‘F9’ Film Review: Superheroes and Soap Opera Soaked in Gasoline and Testosterone, and It Still Works

Physics, gravity, and logic in general have long since been thrown out the window, but the jolts of pleasure keep coming

F9 China
Giles Keyte/Universal

Starting at about the fifth entry in the series, the “Fast and the Furious” saga zoomed past dealing with car thieves and drag races and went right into international-superspy territory. “F9” shows the strategy still succeeding, even if it makes zero sense that a gaggle of car fanatics with shady pasts is all the planet has to protect it from massive global cyberterrorism.

Don’t bother asking why said car fanatics are the only people sent to investigate a plane crash in a foreign country; “F9” won’t be providing answers to that, much less to how and why some of the crew go into actual outer space by the final reel. These films demand that you just roll with the cockamamie plots, and in return, Justin Lin (the best of the “F&F” directors, back at the helm for the first time since #6) will craft a breathtaking melee of automotive destruction that plays like Wile E. Coyote and M.C. Escher competing in the Cannonball Run. (Lin and Daniel Casey share screenwriting credit.)

Just because the “Fast & Furious” movies are dumb, don’t assume that they’re easy to make; a host of soulless rip-offs — anyone remember “Need for Speed”? — demonstrate that these productions require a great deal of skill and a certain kind of light touch. Over the course of nine films, we’ve gotten to know a great many characters in this “family,” and “F9” constantly finds new and interesting ways to bring seemingly all of them out for their moment in the spotlight.

(By the time we get to “Fast 10: Your Seat Belts,” or whatever they’re going to call the next one, it’s going to take a solid hour of running time just to catch up with all the supporting players.)

If these movies are, in their blithe disregard for physics and gravity, superhero movies with cars instead of capes, they are also soap operas that have been soaked in enough testosterone and gasoline to allow straight men to enjoy plot twists like “never-before-mentioned estranged relative” and “dead person who isn’t” without feeling emasculated. The estranged relative here is Jakob Toretto (John Cena), the brother that Dom (Vin Diesel) has apparently had all along without ever talking about him. In a flashback, we learn that Dom blames Jakob for their father’s death in a fiery race crash, banishing his younger sibling from the family.

The brothers have a sister, of course: Mia (Jordana Brewster), who gets more to do than usual this time around, although the film seems particularly disinterested in her relationship with Jakob and how that played out in the overall Toretto family dynamic. This is a movie about men and brothers and men and fathers and men and cars, and sisters can just jump to the back of the line, apparently.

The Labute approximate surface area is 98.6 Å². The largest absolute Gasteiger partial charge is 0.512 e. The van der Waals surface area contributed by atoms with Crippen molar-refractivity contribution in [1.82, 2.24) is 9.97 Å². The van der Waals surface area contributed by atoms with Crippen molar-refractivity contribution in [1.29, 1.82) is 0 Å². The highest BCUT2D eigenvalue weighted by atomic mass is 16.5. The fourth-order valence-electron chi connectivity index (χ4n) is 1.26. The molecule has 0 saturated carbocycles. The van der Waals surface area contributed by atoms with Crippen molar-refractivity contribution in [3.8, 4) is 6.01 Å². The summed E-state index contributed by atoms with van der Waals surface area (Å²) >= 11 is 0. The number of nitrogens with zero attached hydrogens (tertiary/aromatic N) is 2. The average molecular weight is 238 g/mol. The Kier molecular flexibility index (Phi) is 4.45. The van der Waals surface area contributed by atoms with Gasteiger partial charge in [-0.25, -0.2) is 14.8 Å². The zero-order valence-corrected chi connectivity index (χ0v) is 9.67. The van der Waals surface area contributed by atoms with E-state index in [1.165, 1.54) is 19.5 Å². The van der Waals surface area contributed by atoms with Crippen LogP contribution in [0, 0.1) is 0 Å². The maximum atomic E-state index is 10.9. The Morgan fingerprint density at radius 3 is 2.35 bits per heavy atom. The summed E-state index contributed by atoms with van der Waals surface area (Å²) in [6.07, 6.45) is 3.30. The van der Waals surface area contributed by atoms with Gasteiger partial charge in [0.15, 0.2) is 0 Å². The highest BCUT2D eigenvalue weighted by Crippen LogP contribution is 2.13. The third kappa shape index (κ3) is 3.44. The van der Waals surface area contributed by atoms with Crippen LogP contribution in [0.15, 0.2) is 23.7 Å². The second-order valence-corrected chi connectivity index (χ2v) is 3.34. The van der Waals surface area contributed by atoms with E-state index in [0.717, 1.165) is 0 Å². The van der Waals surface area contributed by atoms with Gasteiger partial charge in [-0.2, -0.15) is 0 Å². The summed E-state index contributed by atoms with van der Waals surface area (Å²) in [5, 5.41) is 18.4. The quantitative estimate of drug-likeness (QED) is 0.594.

Jakob is tied up in a plot involving a dastardly doohickey that will override all of the planet’s computers, so it’s up to Dom and his team — Letty (Michelle Rodriguez), Tej (Chris “Ludacris” Bridges), Roman (Tyrese Gibson), Ramsey (Nathalie Emmanuel), and Sean (Lucas Black), to name just a few — to stop the bad guys, who are funded by Eurotrash dictator’s-son Otto (Thue Ersted Rasmussen) and benefiting from the technical know-how of the nefarious Cipher (Charlize Theron).

Lin skillfully bounces around the globe to tell this story, even devising a way to bring back fan-favorite Han (Sang Kung), the afore-mentioned dead-person-who-isn’t, in a way that makes sense, at least within what passes for logic in these movies. The effects and stunt teams all deserve gold stars for their work here, as do editors Greg D’Auria, Dylan Highsmith, and Kelly Matsumoto; even though the scale of the set pieces grows exponentially in “F9,” the craftspeople give the action enough grounding to register visually (and viscerally) rather than dissolve into a cacophony of ones and zeroes. The big chases and explosions are the kind that induce laughter and applause — half for how effective the scenes are, and half for how shamelessly over-the-top they are.

The performances are pretty much what we’ve come to expect over time: Ludacris and Gibson bring the prickly, goofy comedy, with Emmanuel’s brainy banter fitting in just perfectly; Rodriguez and Brewster register actual emotions; and Diesel does his national-monument thing. If there’s a piece that doesn’t fit, it’s Cena. When he gets to be funny, in films like “Trainwreck” and “Blockers,” he demonstrates real magnetism as a screen actor, but as the brooding, bitter baby brother, he’s a glowering wet blanket, and no fun whatsoever.

(“F9” continues to treat Brian, the character played by the late Paul Walker, as being still alive and just off-screen, which is an odd bit, but a bit the series is sticking to, apparently.)

For audiences who want their 2021 return to the multiplex to deliver big, loud, exciting action, “F9” makes the cars go fast, jump high, and generally do the impossible. It’s exhilaratingly ridiculous, yes, but it’s also ridiculously exhilarating.

“F9” opens in US theaters June 25.


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